For hypersonic simulations, unstructured flow solvers typically have problems predicting surface heat fluxes when strong shocks are present. This article outlines a workflow that applies best practices for structured and unstructured grids. In addition, unstructured grid generation can significantly reduce the time required to create quality grids for complex geometries. Several examples are computed using DPLR, a structured grid flow solver, and US3Dflow, an unstructured flow solver.
Results from the two codes are compared and they show excellent agreement. The unstructured grid workflow offers a viable and attractive alternative for hypersonic simulations.
It is desirable to run computational fl uid dynamic (CFD) simulations to predict the aerothermalenvironment of a spacecraft during atmospheric entry.
However, for complex geometries, the grid generation process for structured grids is often tedious and typically a bottleneck in the simulation workflow. During these times, unstructured grid generation offers a potential alternative by simplifying the grid generation process.
There are several instances when unstructured grid solvers have problems predicting surface heating, especially when strong shocks are present. These numerical issues can be mitigated by applying best practices developed for structured grids to unstructured grids. Proper shock alignment of unstructured grids can minimize numerical noise emanating from shocks, thereby reducing the spurious oscillations in computed surface quantities (such as pressure, temperature, and heat flux).
Workflow for Structured Grids
As shown in Figure 1, the CFD workflow for structured grids starts with generating a surface grid around the spacecraft. For a simple shape, such as an idealized smooth Orion capsule, a structured surface grid can be easily constructed on the capsule’s surface.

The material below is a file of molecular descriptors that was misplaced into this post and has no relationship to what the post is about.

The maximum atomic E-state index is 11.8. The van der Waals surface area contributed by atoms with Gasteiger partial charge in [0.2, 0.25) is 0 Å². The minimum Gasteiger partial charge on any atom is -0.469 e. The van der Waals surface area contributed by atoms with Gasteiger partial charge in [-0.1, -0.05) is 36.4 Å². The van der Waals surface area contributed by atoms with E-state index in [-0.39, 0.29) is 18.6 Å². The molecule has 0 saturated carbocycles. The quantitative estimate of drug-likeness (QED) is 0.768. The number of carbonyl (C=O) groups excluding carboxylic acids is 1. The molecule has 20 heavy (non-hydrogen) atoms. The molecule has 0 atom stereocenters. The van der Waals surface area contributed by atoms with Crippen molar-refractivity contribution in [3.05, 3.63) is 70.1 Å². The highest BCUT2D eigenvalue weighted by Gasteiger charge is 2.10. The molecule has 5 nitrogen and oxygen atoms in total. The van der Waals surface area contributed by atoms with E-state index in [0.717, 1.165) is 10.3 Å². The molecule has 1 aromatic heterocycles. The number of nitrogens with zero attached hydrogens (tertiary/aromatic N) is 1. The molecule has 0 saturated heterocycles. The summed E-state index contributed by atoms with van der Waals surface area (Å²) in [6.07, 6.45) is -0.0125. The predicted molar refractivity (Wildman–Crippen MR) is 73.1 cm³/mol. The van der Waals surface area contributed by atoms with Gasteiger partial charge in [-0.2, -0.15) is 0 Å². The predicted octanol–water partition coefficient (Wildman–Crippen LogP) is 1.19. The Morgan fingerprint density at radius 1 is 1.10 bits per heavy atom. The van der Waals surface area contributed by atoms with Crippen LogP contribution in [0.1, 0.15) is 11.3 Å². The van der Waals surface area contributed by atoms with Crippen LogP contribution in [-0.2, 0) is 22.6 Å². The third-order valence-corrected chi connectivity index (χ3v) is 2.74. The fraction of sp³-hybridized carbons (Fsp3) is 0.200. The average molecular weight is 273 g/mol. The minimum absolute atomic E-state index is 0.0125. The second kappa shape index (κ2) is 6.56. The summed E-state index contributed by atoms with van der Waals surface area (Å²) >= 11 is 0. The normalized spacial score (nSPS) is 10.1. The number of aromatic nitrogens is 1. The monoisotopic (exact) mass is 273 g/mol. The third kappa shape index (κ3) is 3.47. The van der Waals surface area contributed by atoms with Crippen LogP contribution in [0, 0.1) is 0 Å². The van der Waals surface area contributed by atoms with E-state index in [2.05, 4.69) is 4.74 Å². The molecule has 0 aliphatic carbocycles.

Generated by extruding the surface grid outward using a hyperbolic PDE extrusion algorithm available in Cadence® Fidelity™ Pointwise® Mesh Generation. The surface grid, volume grid, and initial flow solution computed using DPLR—a structured grid, Navier-Stokes flow solver for reacting flows—are illustrated in Figure 2.
The next step in the workflow is to align the grid with the bow shock and adjust the wall spacing, so there is sufficient grid resolution to resolve the boundary layer in a viscous simulation properly. The tedious tasks of shock detection, shock smoothing, grid alignment, and updating the volume grid can all be handled automatically using the built-in grid adaption tool within DPLR. It usually takes approximately three to five CPU minutes to generate a new grid using the grid adaption subroutine.
Workflow for Unstructured Grids
As an alternative to structured grids, a workflow using unstructured grids (see Figure 3) can simplify the grid generation process and produce faster turnaround times for hypersonic simulation.
- Initial grid
To start the simulation, an initial grid needs to be generated. One option in Fidelity Pointwise is to utilize the T-Rex algorithm, an advancing front method. This technique is conceptually similar to the PDE-based hyperbolic method in that both involve extrusion of the volume grid from a surface grid. One key difference is that T-Rex tests each extrusion step for grid quality and potential collisions with other parts of the extrusion. If either test fails, the extrusion process is stopped locally for that point. The marching front continues for the remaining points until all tests fail, a specified maximum number of layers is reached, or the volume grid achieves isotropy.